‘It’s very reasonable what she asked for, help me’: Family of murdered Huston-Tillotson student speaks out

Austin

AUSTIN (KXAN) — The family of Natalia Monet Cox, a Huston-Tillotson University student who was shot and killed at her apartment complex in March is speaking out after filing a lawsuit against the Mid-American Apartment Communities.

“Learning to live in a world without Natalia is difficult,” said her mom, Lakeshia Cox.

Cox died in the early morning hours of March 31 at the Colonial Grand at Canyon Pointe Apartments in northwest Austin.

In May, Austin police arrested Henry Watson, 24, who they believe is responsible for the death of the 21-year-old student. Online records show Watson was found incompetent to stand trial on July 16 and has been sent to a mental health or resident care facility for no more than 120 days. Watson can still be prosecuted.

Watson’s arrest affidavit shows police responded to a report of a “terroristic threat” regarding Cox and Watson a week before the alleged murder. Cox reportedly told police she had only met Watson three days before and gone on two dates with him. 

In the early morning hours of March 31, police say Watson showed up at Cox’s apartment with a gun, broke down the door to her apartment, and shot and killed her.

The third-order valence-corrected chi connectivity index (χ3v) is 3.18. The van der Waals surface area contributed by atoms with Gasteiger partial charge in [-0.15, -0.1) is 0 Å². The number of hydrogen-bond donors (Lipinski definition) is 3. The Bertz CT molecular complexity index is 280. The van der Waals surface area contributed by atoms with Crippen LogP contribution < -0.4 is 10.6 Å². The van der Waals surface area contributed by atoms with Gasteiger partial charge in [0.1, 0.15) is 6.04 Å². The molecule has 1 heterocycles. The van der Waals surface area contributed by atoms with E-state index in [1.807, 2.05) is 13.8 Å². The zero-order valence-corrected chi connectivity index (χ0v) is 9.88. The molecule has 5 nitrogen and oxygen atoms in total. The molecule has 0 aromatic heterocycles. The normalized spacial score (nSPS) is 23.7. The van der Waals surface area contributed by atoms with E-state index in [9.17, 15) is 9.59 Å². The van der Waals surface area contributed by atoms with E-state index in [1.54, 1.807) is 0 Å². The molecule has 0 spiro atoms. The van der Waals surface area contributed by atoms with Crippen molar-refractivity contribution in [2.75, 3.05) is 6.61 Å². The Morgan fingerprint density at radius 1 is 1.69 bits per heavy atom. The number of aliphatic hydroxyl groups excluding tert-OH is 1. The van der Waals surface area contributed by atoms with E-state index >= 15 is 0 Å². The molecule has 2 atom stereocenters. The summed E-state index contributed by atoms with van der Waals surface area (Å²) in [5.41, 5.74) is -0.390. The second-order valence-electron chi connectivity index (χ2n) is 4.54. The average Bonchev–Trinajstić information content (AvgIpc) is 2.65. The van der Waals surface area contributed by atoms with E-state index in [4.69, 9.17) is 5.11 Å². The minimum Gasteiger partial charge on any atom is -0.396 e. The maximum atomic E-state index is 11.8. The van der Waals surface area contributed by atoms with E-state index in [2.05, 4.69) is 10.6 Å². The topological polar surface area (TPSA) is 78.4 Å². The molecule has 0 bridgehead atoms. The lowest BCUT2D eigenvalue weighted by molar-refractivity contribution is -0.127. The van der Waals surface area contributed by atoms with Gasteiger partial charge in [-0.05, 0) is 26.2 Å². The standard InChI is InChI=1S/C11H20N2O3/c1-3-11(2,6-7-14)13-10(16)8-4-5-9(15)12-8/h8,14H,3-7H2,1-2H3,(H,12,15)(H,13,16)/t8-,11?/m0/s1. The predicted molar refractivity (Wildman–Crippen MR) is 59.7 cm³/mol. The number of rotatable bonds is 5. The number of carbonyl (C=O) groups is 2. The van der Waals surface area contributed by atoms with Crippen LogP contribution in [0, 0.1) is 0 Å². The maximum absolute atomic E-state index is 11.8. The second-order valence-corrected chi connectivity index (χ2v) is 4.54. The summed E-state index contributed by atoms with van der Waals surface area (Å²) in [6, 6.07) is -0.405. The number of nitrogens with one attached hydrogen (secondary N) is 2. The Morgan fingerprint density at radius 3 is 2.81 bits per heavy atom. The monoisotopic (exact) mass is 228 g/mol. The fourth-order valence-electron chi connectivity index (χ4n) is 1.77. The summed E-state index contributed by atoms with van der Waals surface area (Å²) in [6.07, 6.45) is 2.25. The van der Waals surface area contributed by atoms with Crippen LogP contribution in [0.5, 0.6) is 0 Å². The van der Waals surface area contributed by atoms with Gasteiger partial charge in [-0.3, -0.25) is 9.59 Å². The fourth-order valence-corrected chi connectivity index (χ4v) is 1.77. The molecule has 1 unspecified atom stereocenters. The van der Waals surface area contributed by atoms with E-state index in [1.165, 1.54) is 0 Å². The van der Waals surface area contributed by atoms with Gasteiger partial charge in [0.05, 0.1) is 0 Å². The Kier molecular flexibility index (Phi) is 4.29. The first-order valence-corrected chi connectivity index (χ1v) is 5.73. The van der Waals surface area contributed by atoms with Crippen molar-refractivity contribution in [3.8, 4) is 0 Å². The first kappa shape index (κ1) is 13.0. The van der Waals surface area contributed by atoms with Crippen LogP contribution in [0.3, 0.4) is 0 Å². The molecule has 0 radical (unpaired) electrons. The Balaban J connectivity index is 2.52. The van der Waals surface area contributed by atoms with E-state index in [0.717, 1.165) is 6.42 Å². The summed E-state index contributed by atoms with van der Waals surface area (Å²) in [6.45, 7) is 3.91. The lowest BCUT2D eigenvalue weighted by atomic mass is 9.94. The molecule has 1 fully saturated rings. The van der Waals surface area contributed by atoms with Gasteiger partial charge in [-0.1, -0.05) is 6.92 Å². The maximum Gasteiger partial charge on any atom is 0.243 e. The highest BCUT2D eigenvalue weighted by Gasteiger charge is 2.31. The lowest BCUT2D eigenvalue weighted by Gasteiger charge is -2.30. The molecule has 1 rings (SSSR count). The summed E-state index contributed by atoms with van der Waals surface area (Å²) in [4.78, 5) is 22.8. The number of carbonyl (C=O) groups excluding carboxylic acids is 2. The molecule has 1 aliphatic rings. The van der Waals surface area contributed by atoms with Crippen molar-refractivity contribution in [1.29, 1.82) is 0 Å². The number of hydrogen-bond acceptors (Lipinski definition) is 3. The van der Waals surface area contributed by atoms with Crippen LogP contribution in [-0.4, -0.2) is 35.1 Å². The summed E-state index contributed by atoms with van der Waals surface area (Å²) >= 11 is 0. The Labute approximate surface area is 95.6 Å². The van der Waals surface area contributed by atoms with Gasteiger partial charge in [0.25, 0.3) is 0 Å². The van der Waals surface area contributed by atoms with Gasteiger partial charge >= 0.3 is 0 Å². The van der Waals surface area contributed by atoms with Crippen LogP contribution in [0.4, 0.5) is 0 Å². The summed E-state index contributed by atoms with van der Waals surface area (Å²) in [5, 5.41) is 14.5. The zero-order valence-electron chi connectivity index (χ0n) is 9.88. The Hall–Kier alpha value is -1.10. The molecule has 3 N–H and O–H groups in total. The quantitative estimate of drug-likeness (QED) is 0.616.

According to the recent lawsuit filed, the initial terroristic threat was reported to the property management at the Canyon Pointe Apartments in Northwest Austin both in-person and via a written statement. Cox and her roommate asked to relocate.

“It was a very reasonable what she was asking for. Help me. Help me get out of this situation, that’s what she was looking for,” said Lakeshia Cox. “They could not give that to her.”

The suit claims in order to vacate Natalia and her roommate would need to pay a new application fee, security deposit, administrative fee and two months rent for failing to provide 60-days notice of move out.

KXAN made multiple calls, emails and even an in-person visit to the apartment complex to get their side of the story.

A company spokesperson sent this statement:

“We offer our deepest condolences to Ms. Cox’s family. The facts known to MAA differ from those alleged in the complaint. We cannot comment further because of the pending litigation,” said an MAA Spokesperson.

The Cox family is hopeful their daughter empowers change for other victims of domestic violence out there.

“When you think about the amount of women, and people in general that ask for help from their apartments and they’re pretty much just held hostage,” said Lakeshia Cox.

The Austin Tenants Council says landlords are prohibited from placing any obstacles and restrictions on a victims right to vacate. The council says they work with SAFE Austin and other organizations to make sure victims know their rights and protections.

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